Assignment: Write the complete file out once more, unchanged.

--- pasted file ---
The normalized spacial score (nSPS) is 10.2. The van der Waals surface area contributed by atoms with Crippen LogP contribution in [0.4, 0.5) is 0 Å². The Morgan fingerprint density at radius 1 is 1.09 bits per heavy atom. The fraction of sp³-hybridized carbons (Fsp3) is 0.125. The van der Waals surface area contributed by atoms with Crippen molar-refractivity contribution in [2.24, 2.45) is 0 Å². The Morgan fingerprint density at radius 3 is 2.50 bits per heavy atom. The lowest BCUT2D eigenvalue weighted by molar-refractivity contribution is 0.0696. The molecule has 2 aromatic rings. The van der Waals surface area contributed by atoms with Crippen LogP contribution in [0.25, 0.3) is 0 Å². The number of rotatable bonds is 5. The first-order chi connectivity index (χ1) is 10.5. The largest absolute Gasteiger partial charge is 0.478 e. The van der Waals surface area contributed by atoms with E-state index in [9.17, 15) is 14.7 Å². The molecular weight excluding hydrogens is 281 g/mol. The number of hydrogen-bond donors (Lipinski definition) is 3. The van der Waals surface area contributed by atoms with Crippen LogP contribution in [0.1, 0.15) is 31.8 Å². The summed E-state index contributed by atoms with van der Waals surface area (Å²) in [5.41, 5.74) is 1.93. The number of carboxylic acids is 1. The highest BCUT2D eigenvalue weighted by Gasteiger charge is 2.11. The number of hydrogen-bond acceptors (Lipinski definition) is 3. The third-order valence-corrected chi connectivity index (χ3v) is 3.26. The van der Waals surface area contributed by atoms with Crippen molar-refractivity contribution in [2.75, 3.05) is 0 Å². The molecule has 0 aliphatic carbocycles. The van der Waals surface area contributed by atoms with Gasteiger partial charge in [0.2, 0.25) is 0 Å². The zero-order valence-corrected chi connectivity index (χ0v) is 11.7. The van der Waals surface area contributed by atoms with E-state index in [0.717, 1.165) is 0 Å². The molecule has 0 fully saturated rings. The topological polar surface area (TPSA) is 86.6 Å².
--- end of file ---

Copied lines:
The normalized spacial score (nSPS) is 10.2. The van der Waals surface area contributed by atoms with Crippen LogP contribution in [0.4, 0.5) is 0 Å². The Morgan fingerprint density at radius 1 is 1.09 bits per heavy atom. The fraction of sp³-hybridized carbons (Fsp3) is 0.125. The van der Waals surface area contributed by atoms with Crippen molar-refractivity contribution in [2.24, 2.45) is 0 Å². The Morgan fingerprint density at radius 3 is 2.50 bits per heavy atom. The lowest BCUT2D eigenvalue weighted by molar-refractivity contribution is 0.0696. The molecule has 2 aromatic rings. The van der Waals surface area contributed by atoms with Crippen LogP contribution in [0.25, 0.3) is 0 Å². The number of rotatable bonds is 5. The first-order chi connectivity index (χ1) is 10.5. The largest absolute Gasteiger partial charge is 0.478 e. The van der Waals surface area contributed by atoms with E-state index in [9.17, 15) is 14.7 Å². The molecular weight excluding hydrogens is 281 g/mol. The number of hydrogen-bond donors (Lipinski definition) is 3. The van der Waals surface area contributed by atoms with Crippen LogP contribution in [0.1, 0.15) is 31.8 Å². The summed E-state index contributed by atoms with van der Waals surface area (Å²) in [5.41, 5.74) is 1.93. The number of carboxylic acids is 1. The highest BCUT2D eigenvalue weighted by Gasteiger charge is 2.11. The number of hydrogen-bond acceptors (Lipinski definition) is 3. The third-order valence-corrected chi connectivity index (χ3v) is 3.26. The van der Waals surface area contributed by atoms with Crippen molar-refractivity contribution in [2.75, 3.05) is 0 Å². The molecule has 0 aliphatic carbocycles. The van der Waals surface area contributed by atoms with Gasteiger partial charge in [0.2, 0.25) is 0 Å². The zero-order valence-corrected chi connectivity index (χ0v) is 11.7. The van der Waals surface area contributed by atoms with E-state index in [0.717, 1.165) is 0 Å². The molecule has 0 fully saturated rings. The topological polar surface area (TPSA) is 86.6 Å².